2. The teams that pulled the two biggest upsets in the country this week didn’t exactly capitalize on the momentum. Arkansas, which whipped No. 2 Florida 80-69 on Tuesday, got embarrassed at Vanderbilt, 67-49. Three days after toppling Kansas, TCU was back to its old ways in a 63-50 home loss to West Virginia.

3. Georgetown coach John Thompson III doesn’t get nearly enough credit. The Hoyas’ 69-63 victory over Rutgers marked their seventh win in their past eight games. Included in that stretch are wins against Notre Dame and Louisville and two victories over a red-hot St. John’s squad.

Each year, Georgetown seems to lose stars to the NBA draft or seasoned veterans to graduation. But Thompson always responds. He always has guys ready to step in. Heck, this Georgetown team lost its second-leading scorer and rebounder (Greg Whittington) to academics midway through the season -- and the Hoyas got better. The man is an excellent coach, plain and simple.

4. Wisconsin coach Bo Ryan needs to send Ben Brust a thank-you card -- or, at the very least, he could ease up on him during the next round of conditioning drills.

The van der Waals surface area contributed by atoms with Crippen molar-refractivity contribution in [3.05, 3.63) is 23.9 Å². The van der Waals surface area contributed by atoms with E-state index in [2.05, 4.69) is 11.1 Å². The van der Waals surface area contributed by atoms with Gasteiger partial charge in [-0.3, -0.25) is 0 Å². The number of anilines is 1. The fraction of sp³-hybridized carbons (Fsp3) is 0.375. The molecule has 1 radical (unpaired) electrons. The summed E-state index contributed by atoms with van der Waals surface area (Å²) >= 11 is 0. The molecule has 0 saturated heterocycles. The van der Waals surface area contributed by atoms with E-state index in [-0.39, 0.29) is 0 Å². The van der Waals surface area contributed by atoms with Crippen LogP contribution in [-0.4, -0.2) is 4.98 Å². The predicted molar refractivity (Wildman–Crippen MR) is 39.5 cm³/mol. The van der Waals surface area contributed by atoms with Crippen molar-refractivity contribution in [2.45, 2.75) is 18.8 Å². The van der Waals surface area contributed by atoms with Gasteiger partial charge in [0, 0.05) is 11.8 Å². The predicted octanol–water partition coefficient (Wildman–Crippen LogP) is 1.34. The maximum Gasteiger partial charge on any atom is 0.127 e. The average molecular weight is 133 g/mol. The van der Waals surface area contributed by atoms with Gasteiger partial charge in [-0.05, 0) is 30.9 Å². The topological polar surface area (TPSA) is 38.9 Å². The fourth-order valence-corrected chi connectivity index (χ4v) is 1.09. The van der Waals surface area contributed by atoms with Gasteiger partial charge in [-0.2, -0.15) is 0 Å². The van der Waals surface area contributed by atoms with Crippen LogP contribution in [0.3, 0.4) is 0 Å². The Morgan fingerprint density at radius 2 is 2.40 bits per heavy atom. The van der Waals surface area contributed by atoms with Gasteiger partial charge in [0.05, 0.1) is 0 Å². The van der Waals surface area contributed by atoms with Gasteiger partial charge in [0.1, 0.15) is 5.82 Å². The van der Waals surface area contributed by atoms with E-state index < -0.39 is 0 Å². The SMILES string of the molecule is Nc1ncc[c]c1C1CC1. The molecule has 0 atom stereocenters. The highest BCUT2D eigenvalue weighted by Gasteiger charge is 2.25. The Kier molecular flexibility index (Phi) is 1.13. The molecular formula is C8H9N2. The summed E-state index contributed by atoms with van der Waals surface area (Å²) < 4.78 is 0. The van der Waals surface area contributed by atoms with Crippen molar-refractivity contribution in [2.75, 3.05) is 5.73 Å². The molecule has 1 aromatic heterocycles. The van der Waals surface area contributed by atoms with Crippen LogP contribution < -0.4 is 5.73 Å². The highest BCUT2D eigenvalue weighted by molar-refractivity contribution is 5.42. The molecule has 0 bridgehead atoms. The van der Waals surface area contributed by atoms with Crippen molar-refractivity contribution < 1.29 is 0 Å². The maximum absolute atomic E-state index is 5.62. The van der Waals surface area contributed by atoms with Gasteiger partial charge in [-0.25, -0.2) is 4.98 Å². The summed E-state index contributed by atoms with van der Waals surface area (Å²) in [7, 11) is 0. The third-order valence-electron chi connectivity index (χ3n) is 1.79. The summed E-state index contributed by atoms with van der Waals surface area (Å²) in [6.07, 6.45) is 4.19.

Brust’s desperation 3-pointer from just past half court forced overtime against No. 3 Michigan on Saturday, and the Badgers capitalized with a 65-62 win. Brust also saved Ryan from what would’ve been a slew of criticism for not fouling on the previous possession with the score tied. Michigan guard Tim Hardaway Jr. made the Badgers pay with a 3-pointer that made it 60-57 with less than three ticks remaining. Wisconsin had fouls to give. If the Badgers would’ve lost that game, Ryan would’ve been crucified.

But Brust saved his coach moments later with the heave that gave his team new life. Wisconsin has now won four of its past five games. Its past two victories have come in overtime. Another great stat: Wisconsin has won six of its past seven home games against top-five opponents. Amazing.

5. Texas point guard Myck Kabongo will take the court for the first time Wednesday after a 23-game suspension for illicit dealings with an agent. At this point I’m not sure Kabongo will make much of a difference for a Longhorns squad mired in its worst season in recent memory.